Welding fumes can be described as a complex blend of fluorides, silicates and metallic oxides. These fumes are generated when metal is heated well above its boiling point and the vapors condense to extremely fine solid particles. Fumes generated through welding normally contain elements from electrodes, the base material that is being welded and any coating present on the base metal.

Gases which might be present during the welding and cutting process are as follows:

  1. Ozone (O3)
  2. Nitrous Oxide (NOx)
  3. Nitrogen Dioxide (NO2)
  4. Shielding Gas (for instance Helium, Carbon Dioxide and Argon)
  5. Carbon Monoxide (CO)
  6. Carbon Dioxide (CO2)

Visible fume clouds are mainly metal particles, metal flux and metal oxide. Metals and chemicals which might be present during the welding and cutting process are as follows:

  1. Iron Oxide
  2. Beryllium
  3. Cadmium
  4. Copper
  5. Lead
  6. Nickel
  7. Chromium (III, VI)

The level of risk from the fumes is dependent on three major factors:

  1. How lethal the fumes are
  2. How long you breathe in the fume
  3. The concentration level of the fume

How lethal is the fume?

The fumes which are visible usually come from the filter wires when they are exposed to the electric arcs. The adequate amount of toxic substances which should be added to the filler wire should be done exactly according to the product information provided on the original packaging. Various common metals utilized in filler wires are extremely harmful and many of them have Permissible Exposure Limits (PEL) applied to them.

What is the fume concentration level?

The concentration level of harmful fumes is the highest in the fume plume which arise through the welding point. As the fume plume rise, they mix and dilute with the air present in the space. If you feel there is a lack of clean air, you can use ventilation to forcibly dilute the fumes. The more air present for the fumes to mix in, the lower the concentration level of toxic fumes. When you reduce the concentration levels of the fumes, you also reduce the risk to the welders and surrounding employees within the workspace. This is the reason why welders should keep their head out of the fume plume.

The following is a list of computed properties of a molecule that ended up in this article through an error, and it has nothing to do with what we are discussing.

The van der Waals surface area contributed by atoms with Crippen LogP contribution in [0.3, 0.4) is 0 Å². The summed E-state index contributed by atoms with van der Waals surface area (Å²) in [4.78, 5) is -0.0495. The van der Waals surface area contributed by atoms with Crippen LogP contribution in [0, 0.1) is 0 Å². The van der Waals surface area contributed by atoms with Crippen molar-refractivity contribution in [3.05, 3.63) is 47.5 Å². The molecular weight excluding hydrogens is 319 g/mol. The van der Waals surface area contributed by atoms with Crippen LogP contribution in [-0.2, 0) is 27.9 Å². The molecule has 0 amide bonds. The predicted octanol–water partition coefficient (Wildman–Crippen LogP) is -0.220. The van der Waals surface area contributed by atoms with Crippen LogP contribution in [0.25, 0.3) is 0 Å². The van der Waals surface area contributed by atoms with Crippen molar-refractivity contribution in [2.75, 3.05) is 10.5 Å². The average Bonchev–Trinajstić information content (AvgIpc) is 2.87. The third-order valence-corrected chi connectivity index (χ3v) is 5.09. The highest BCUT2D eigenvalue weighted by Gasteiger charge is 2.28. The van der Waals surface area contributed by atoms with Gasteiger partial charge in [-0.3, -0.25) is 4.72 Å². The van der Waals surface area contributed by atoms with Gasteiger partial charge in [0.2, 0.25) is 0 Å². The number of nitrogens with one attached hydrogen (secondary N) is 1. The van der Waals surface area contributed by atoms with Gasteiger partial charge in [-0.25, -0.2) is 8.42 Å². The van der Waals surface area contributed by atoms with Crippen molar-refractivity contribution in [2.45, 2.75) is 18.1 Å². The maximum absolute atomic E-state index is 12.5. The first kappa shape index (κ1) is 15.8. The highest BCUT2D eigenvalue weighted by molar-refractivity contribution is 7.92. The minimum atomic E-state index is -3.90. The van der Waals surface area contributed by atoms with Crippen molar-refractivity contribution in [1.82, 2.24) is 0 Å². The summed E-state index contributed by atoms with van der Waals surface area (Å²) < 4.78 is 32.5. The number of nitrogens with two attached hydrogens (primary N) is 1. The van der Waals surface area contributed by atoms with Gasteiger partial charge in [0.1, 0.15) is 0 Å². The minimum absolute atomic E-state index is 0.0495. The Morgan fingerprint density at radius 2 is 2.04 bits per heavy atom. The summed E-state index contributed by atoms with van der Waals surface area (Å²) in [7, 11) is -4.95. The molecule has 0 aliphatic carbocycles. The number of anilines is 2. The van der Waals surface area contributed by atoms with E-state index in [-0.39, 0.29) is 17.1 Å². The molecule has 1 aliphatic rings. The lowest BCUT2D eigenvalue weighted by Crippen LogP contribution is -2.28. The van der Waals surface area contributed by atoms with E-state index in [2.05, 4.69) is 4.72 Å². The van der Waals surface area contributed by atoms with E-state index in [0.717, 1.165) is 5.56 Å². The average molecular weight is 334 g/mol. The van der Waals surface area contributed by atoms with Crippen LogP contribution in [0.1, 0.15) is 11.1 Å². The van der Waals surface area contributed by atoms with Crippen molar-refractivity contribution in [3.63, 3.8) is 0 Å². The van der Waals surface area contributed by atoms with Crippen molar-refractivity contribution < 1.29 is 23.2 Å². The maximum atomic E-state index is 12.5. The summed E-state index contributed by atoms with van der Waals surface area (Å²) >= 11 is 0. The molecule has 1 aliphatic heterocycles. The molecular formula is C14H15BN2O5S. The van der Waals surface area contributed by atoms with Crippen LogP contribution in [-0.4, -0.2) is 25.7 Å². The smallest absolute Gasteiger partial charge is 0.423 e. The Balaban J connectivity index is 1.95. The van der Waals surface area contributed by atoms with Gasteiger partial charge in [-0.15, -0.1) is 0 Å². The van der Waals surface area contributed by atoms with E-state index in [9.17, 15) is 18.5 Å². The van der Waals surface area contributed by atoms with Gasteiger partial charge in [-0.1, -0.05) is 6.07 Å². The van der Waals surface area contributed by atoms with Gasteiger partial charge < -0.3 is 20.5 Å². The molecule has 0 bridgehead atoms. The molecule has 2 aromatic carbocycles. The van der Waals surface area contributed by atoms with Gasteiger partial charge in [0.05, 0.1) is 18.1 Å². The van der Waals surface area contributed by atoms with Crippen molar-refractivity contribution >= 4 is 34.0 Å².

How long should you breathe in the fumes for?

Numerous welders, particularly fabricators invest a considerable amount of time to set up a job prior to picking up their welding torches to begin welding. According to this, in an eight hours working day, the worker might only just weld for an hour or two. On the other hand, production welders who are supplied with already cut parts along with a jig to put them in place are going to spend more time on welding. This also includes higher frequency production with semi-automatic, automated and robotic welding processes. When you want to assess the risk it is very important to think about the time duration a welder will actually spend on welding. This is termed as the ‘arc time’ or ‘trigger time’. It is equal to the time period the fume is being produced. Low ‘arc time’ denotes that there is most likely less exposure to fumes and therefore less risks.